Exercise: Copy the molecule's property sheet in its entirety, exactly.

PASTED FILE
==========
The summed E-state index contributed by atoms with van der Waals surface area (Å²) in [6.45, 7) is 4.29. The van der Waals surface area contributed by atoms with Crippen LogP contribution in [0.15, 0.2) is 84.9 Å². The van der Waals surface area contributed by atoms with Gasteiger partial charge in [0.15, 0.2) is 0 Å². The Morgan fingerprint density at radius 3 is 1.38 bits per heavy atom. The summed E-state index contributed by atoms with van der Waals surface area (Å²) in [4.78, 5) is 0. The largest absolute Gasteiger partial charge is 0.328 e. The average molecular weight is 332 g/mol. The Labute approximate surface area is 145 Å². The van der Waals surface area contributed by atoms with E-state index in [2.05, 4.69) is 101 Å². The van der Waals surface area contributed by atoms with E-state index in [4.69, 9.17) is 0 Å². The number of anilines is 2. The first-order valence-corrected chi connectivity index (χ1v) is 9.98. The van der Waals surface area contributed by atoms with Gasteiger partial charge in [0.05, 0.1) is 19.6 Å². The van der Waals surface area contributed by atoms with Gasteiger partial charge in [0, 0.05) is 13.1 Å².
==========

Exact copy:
The summed E-state index contributed by atoms with van der Waals surface area (Å²) in [6.45, 7) is 4.29. The van der Waals surface area contributed by atoms with Crippen LogP contribution in [0.15, 0.2) is 84.9 Å². The van der Waals surface area contributed by atoms with Gasteiger partial charge in [0.15, 0.2) is 0 Å². The Morgan fingerprint density at radius 3 is 1.38 bits per heavy atom. The summed E-state index contributed by atoms with van der Waals surface area (Å²) in [4.78, 5) is 0. The largest absolute Gasteiger partial charge is 0.328 e. The average molecular weight is 332 g/mol. The Labute approximate surface area is 145 Å². The van der Waals surface area contributed by atoms with E-state index in [2.05, 4.69) is 101 Å². The van der Waals surface area contributed by atoms with E-state index in [4.69, 9.17) is 0 Å². The number of anilines is 2. The first-order valence-corrected chi connectivity index (χ1v) is 9.98. The van der Waals surface area contributed by atoms with Gasteiger partial charge in [0.05, 0.1) is 19.6 Å². The van der Waals surface area contributed by atoms with Gasteiger partial charge in [0, 0.05) is 13.1 Å².